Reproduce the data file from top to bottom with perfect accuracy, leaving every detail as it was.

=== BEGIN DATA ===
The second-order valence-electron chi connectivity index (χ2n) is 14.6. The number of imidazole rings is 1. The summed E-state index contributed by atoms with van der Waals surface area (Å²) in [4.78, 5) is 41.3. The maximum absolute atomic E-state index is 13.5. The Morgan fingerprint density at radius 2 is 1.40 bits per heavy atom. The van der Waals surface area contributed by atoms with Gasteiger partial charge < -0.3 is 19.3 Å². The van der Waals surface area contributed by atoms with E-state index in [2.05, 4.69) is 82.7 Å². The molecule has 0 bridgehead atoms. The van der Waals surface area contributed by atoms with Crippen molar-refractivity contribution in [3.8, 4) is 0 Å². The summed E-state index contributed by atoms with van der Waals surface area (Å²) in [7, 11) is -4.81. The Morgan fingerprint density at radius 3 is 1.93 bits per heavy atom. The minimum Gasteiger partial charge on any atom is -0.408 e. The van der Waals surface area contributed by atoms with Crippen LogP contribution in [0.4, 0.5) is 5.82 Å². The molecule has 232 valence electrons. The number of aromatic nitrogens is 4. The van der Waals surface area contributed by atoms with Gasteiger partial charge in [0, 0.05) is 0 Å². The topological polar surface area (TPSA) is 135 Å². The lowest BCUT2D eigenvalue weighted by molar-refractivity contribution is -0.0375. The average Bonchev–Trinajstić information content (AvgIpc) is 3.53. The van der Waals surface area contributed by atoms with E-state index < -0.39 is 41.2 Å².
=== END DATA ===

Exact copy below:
The second-order valence-electron chi connectivity index (χ2n) is 14.6. The number of imidazole rings is 1. The summed E-state index contributed by atoms with van der Waals surface area (Å²) in [4.78, 5) is 41.3. The maximum absolute atomic E-state index is 13.5. The Morgan fingerprint density at radius 2 is 1.40 bits per heavy atom. The van der Waals surface area contributed by atoms with Gasteiger partial charge < -0.3 is 19.3 Å². The van der Waals surface area contributed by atoms with E-state index in [2.05, 4.69) is 82.7 Å². The molecule has 0 bridgehead atoms. The van der Waals surface area contributed by atoms with Crippen molar-refractivity contribution in [3.8, 4) is 0 Å². The summed E-state index contributed by atoms with van der Waals surface area (Å²) in [7, 11) is -4.81. The Morgan fingerprint density at radius 3 is 1.93 bits per heavy atom. The minimum Gasteiger partial charge on any atom is -0.408 e. The van der Waals surface area contributed by atoms with Crippen LogP contribution in [0.4, 0.5) is 5.82 Å². The molecule has 232 valence electrons. The number of aromatic nitrogens is 4. The van der Waals surface area contributed by atoms with Gasteiger partial charge in [0, 0.05) is 0 Å². The topological polar surface area (TPSA) is 135 Å². The lowest BCUT2D eigenvalue weighted by molar-refractivity contribution is -0.0375. The average Bonchev–Trinajstić information content (AvgIpc) is 3.53. The van der Waals surface area contributed by atoms with E-state index < -0.39 is 41.2 Å².